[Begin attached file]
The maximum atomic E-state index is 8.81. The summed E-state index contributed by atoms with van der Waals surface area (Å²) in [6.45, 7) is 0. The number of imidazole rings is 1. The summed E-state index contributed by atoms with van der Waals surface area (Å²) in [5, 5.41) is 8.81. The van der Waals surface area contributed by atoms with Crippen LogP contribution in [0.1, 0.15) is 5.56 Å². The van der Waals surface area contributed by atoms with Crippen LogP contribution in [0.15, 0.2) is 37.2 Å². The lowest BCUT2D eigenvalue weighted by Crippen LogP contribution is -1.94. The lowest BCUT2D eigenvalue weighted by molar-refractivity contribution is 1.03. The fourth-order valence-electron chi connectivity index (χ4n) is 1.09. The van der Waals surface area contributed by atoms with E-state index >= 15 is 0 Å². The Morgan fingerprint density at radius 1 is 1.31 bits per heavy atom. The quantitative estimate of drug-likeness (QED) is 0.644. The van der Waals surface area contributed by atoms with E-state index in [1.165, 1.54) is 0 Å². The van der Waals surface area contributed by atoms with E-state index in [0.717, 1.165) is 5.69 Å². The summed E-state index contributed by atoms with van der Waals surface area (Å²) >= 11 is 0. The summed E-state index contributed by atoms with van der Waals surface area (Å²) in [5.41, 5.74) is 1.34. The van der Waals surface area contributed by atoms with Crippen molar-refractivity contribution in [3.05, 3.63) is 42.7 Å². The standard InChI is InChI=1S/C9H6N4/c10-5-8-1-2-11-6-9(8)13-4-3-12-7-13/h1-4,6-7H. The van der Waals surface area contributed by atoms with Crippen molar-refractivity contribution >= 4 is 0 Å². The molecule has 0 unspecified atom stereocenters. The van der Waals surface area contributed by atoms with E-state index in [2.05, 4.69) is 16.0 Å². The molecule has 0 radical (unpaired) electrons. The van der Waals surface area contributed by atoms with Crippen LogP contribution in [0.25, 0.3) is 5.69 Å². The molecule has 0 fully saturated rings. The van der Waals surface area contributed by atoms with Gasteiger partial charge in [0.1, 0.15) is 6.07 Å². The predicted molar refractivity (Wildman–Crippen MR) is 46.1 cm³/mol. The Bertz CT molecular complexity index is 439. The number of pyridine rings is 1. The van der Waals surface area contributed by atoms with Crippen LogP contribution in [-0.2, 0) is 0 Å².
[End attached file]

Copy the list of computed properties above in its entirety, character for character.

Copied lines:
The maximum atomic E-state index is 8.81. The summed E-state index contributed by atoms with van der Waals surface area (Å²) in [6.45, 7) is 0. The number of imidazole rings is 1. The summed E-state index contributed by atoms with van der Waals surface area (Å²) in [5, 5.41) is 8.81. The van der Waals surface area contributed by atoms with Crippen LogP contribution in [0.1, 0.15) is 5.56 Å². The van der Waals surface area contributed by atoms with Crippen LogP contribution in [0.15, 0.2) is 37.2 Å². The lowest BCUT2D eigenvalue weighted by Crippen LogP contribution is -1.94. The lowest BCUT2D eigenvalue weighted by molar-refractivity contribution is 1.03. The fourth-order valence-electron chi connectivity index (χ4n) is 1.09. The van der Waals surface area contributed by atoms with E-state index >= 15 is 0 Å². The Morgan fingerprint density at radius 1 is 1.31 bits per heavy atom. The quantitative estimate of drug-likeness (QED) is 0.644. The van der Waals surface area contributed by atoms with E-state index in [1.165, 1.54) is 0 Å². The van der Waals surface area contributed by atoms with E-state index in [0.717, 1.165) is 5.69 Å². The summed E-state index contributed by atoms with van der Waals surface area (Å²) >= 11 is 0. The summed E-state index contributed by atoms with van der Waals surface area (Å²) in [5.41, 5.74) is 1.34. The van der Waals surface area contributed by atoms with Crippen molar-refractivity contribution in [3.05, 3.63) is 42.7 Å². The standard InChI is InChI=1S/C9H6N4/c10-5-8-1-2-11-6-9(8)13-4-3-12-7-13/h1-4,6-7H. The van der Waals surface area contributed by atoms with Crippen molar-refractivity contribution >= 4 is 0 Å². The molecule has 0 unspecified atom stereocenters. The van der Waals surface area contributed by atoms with E-state index in [2.05, 4.69) is 16.0 Å². The molecule has 0 radical (unpaired) electrons. The van der Waals surface area contributed by atoms with Crippen LogP contribution in [0.25, 0.3) is 5.69 Å². The molecule has 0 fully saturated rings. The van der Waals surface area contributed by atoms with Gasteiger partial charge in [0.1, 0.15) is 6.07 Å². The predicted molar refractivity (Wildman–Crippen MR) is 46.1 cm³/mol. The Bertz CT molecular complexity index is 439. The number of pyridine rings is 1. The van der Waals surface area contributed by atoms with Crippen LogP contribution in [-0.2, 0) is 0 Å².